Mirrored Thrones is an adventure set in the city of Neverwinter, where a group of brave rebels attempt to overthrow the tyrannous Lord Neverember. Or perhaps they’re just supporting a pretender to the throne. In any case, the adventurers soon find themselves in the midst of a revolution, probably little the wiser as to why they’re involved.
This is a tremendously innovative adventure, which uses an interesting structure that skips over the boring bits and only runs the important parts of the adventure. (Strangely enough, I have an unreleased adventure, also set in Neverwinter, which has a similar structure – though a completely dissimilar plot.) Of course, whether the players consider what is left important is another matter entirely. The adventure is divided into four acts, each of which is designed for a different level of characters: 1st, 3rd, 7th, and 11th. I estimate each act should take about a four-hour session to play through.
The first act finds the characters escaping from a dungeon. Why were they imprisoned? They don’t know. Mind-altering magic has left the characters (and likely the players) confused as to what they’re doing. However, kobolds, traps and tricks lie between them and escape. For the Dungeon Master, he or she must interpret an adventure layout that could be better. It’s not terrible, but it could do with some work. Monsters – even unintelligent ones – are referred to as NPCs. The traps are all listed in a session at the beginning of the dungeon, which would be fine if they were reused and had better iconography on the map, but they’re not. With traps like these, you should include them in the areas’ descriptions.
The dungeon doesn’t make a lot of sense. Why is it linear? Why is there a riddle room to get out? In an adventure that has a modern plot, these old-school elements feel dreadfully out of place. However, the actual encounters show promise, and the descriptions are interesting.
The second act has the characters escaping from Lord Neverember’s men shortly after arriving in the city of Neverwinter. The way this is handled is fascinating: the map of Neverwinter is divided into areas (about 60 or so, I think) and when each is entered, the DM determines a new encounter from one of the eight encounter tables. Again, we have great ideas here: the characters will have an easier time of it if they keep to the back alleys and poorer parts of the city, although they may be detained by a corrupt patrol more interested in extorting money rather than apprehending criminals. However, with an encounter happening in every new area the party enters (with only a few exceptions), this may become tedious. You’ll need to use your judgement as a DM to avoid overwhelming the players.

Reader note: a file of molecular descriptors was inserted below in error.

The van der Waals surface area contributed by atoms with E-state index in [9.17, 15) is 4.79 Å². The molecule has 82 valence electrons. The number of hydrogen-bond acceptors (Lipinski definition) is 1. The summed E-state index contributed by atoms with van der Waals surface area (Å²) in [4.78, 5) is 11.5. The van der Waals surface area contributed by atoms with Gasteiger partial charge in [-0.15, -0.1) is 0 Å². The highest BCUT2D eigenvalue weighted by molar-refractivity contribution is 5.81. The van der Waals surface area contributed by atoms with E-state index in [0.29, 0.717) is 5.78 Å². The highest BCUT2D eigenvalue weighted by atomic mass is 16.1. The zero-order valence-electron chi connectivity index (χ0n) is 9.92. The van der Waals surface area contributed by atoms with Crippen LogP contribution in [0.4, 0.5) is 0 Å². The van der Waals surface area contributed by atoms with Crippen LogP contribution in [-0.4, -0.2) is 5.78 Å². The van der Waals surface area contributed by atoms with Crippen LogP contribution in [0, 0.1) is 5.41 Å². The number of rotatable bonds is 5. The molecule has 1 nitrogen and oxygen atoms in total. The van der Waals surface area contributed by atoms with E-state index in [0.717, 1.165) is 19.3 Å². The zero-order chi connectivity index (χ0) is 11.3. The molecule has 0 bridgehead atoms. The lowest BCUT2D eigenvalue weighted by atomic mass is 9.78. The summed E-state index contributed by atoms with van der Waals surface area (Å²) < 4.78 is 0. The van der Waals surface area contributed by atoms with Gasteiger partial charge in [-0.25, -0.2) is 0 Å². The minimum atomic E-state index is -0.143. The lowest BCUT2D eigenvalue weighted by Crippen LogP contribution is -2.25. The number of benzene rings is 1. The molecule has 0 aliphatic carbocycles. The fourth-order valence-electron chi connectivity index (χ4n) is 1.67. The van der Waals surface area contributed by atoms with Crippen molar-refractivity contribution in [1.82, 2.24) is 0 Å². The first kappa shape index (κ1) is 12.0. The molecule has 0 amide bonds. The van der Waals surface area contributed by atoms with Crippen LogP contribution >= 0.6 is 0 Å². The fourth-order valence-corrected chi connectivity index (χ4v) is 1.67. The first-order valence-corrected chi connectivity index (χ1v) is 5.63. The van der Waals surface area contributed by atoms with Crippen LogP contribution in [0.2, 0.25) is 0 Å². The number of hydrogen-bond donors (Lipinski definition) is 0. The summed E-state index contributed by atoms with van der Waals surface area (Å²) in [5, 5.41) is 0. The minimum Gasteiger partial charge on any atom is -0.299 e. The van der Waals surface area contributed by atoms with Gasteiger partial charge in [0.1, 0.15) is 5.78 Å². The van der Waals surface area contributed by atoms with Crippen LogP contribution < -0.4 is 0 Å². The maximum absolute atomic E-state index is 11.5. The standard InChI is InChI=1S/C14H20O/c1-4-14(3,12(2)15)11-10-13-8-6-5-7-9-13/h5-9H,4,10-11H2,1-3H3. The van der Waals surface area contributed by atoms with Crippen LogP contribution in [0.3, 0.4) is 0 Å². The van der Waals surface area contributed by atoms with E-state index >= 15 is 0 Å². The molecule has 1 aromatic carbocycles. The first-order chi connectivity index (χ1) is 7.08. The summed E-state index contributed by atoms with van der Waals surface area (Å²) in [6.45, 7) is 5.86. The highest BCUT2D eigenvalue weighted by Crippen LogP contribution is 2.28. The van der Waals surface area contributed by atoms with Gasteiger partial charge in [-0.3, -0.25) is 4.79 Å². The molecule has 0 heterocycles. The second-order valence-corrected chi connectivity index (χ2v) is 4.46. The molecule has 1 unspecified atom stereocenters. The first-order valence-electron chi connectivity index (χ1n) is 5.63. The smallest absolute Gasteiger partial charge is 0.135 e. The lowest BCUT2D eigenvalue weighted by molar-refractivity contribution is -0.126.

The adventure can fork here, with the party choosing to serve Lord Neverember or the pretender. Unfortunately, not much attention is given to what happens if the party goes with Neverember, and it may cause issues with the conclusion.
The third act leaps the characters level up to 7, and they are sent to explore a dungeon to recover a magic weapon. There’s a little wilderness travel (handled by random encounter tables), and then they must explore a dungeon hidden by an illusion. The illusion shouldn’t confuse the players much, but it does fit in with the feel of this dungeon, which is wonderfully described and allows the players to learn a lot of the history that led up to the events of the adventure.
The fourth and final act is for level 11 characters (a “few weeks” after the third act), and has the characters infiltrating Castle Never to assassinate Lord Neverember – if they’re working with him, this part of the adventure becomes an assault on the fortress of the pretender! This is a tremendously complicated scenario to run. The adventure lists several encounter areas in the castle, and the characters can attempt to bluff or fight their way through.
There’s a lot of interesting mechanics here. Areas that the characters can easily enter without being challenged depend on the disguise they use, with more effective disguises being harder to use successfully. If the characters want to gather information first, they can; likewise, they can attempt to send additional bands of rebels into the castle to aid them. It’s complicated, not always well-presented, but the sheer breadth of detail is going to give most groups a really interesting experience.
Mirrored Thrones is not a polished product. It has problems presenting information in a clear manner, and it doesn’t fit into an ongoing campaign well. I don’t think you’d even try filling in the level gaps; you’d just run this a mini-campaign with the characters gaining super-milestone advancements at the end of each act. Most of the maps aren’t good.
However, despite all of the issues I have with it, the adventure shows ambition and inventiveness. It isn’t a standard D&D dungeon. It is a campaign-affecting storyline that casts the player characters in important roles. You’ll need to do some work to run it, but – even if you don’t play it as written – there’s material here that inspires. It’s got a great plot, interesting characters, and can be made into something special. Also, at US$1, this is underpriced. Go and check it out. Highly recommended!